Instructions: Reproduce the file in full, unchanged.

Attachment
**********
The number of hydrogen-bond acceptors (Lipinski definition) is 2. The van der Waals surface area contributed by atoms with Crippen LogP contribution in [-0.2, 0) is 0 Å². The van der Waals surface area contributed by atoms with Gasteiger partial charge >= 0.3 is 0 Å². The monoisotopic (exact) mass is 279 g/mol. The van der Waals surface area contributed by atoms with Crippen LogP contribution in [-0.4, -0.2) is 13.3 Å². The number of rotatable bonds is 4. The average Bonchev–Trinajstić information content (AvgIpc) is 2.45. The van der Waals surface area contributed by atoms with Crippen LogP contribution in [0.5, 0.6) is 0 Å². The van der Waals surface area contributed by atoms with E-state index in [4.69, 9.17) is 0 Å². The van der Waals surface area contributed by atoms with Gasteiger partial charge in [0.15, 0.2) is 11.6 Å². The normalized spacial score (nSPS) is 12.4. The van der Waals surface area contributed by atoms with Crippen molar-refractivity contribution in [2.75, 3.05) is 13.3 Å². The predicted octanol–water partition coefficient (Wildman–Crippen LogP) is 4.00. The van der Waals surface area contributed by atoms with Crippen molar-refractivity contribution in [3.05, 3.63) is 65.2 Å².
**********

The number of hydrogen-bond acceptors (Lipinski definition) is 2. The van der Waals surface area contributed by atoms with Crippen LogP contribution in [-0.2, 0) is 0 Å². The van der Waals surface area contributed by atoms with Gasteiger partial charge >= 0.3 is 0 Å². The monoisotopic (exact) mass is 279 g/mol. The van der Waals surface area contributed by atoms with Crippen LogP contribution in [-0.4, -0.2) is 13.3 Å². The number of rotatable bonds is 4. The average Bonchev–Trinajstić information content (AvgIpc) is 2.45. The van der Waals surface area contributed by atoms with Crippen LogP contribution in [0.5, 0.6) is 0 Å². The van der Waals surface area contributed by atoms with E-state index in [4.69, 9.17) is 0 Å². The van der Waals surface area contributed by atoms with Gasteiger partial charge in [0.15, 0.2) is 11.6 Å². The normalized spacial score (nSPS) is 12.4. The van der Waals surface area contributed by atoms with Crippen molar-refractivity contribution in [2.75, 3.05) is 13.3 Å². The predicted octanol–water partition coefficient (Wildman–Crippen LogP) is 4.00. The van der Waals surface area contributed by atoms with Crippen molar-refractivity contribution in [3.05, 3.63) is 65.2 Å².